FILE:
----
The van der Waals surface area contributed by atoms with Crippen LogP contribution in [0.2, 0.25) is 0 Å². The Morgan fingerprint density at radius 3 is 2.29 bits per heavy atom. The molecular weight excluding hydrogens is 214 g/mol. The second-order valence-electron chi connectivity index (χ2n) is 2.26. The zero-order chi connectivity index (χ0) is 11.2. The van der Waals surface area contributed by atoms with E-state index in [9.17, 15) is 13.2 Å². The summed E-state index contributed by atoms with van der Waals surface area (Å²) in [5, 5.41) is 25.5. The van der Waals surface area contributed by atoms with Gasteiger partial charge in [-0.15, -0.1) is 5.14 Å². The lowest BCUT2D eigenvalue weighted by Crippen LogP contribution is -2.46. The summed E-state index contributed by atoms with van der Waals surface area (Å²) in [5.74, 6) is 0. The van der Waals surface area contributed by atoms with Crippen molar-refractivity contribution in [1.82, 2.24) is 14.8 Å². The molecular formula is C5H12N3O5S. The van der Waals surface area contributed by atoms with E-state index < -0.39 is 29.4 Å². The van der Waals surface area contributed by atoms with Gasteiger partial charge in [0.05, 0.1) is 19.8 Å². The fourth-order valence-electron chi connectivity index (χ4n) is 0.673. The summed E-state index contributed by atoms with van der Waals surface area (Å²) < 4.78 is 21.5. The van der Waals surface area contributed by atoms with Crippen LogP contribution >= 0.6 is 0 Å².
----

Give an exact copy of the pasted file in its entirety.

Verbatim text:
The van der Waals surface area contributed by atoms with Crippen LogP contribution in [0.2, 0.25) is 0 Å². The Morgan fingerprint density at radius 3 is 2.29 bits per heavy atom. The molecular weight excluding hydrogens is 214 g/mol. The second-order valence-electron chi connectivity index (χ2n) is 2.26. The zero-order chi connectivity index (χ0) is 11.2. The van der Waals surface area contributed by atoms with E-state index in [9.17, 15) is 13.2 Å². The summed E-state index contributed by atoms with van der Waals surface area (Å²) in [5, 5.41) is 25.5. The van der Waals surface area contributed by atoms with Gasteiger partial charge in [-0.15, -0.1) is 5.14 Å². The lowest BCUT2D eigenvalue weighted by Crippen LogP contribution is -2.46. The summed E-state index contributed by atoms with van der Waals surface area (Å²) in [5.74, 6) is 0. The van der Waals surface area contributed by atoms with Crippen molar-refractivity contribution in [1.82, 2.24) is 14.8 Å². The molecular formula is C5H12N3O5S. The van der Waals surface area contributed by atoms with E-state index < -0.39 is 29.4 Å². The van der Waals surface area contributed by atoms with Gasteiger partial charge in [0.05, 0.1) is 19.8 Å². The fourth-order valence-electron chi connectivity index (χ4n) is 0.673. The summed E-state index contributed by atoms with van der Waals surface area (Å²) < 4.78 is 21.5. The van der Waals surface area contributed by atoms with Crippen LogP contribution >= 0.6 is 0 Å².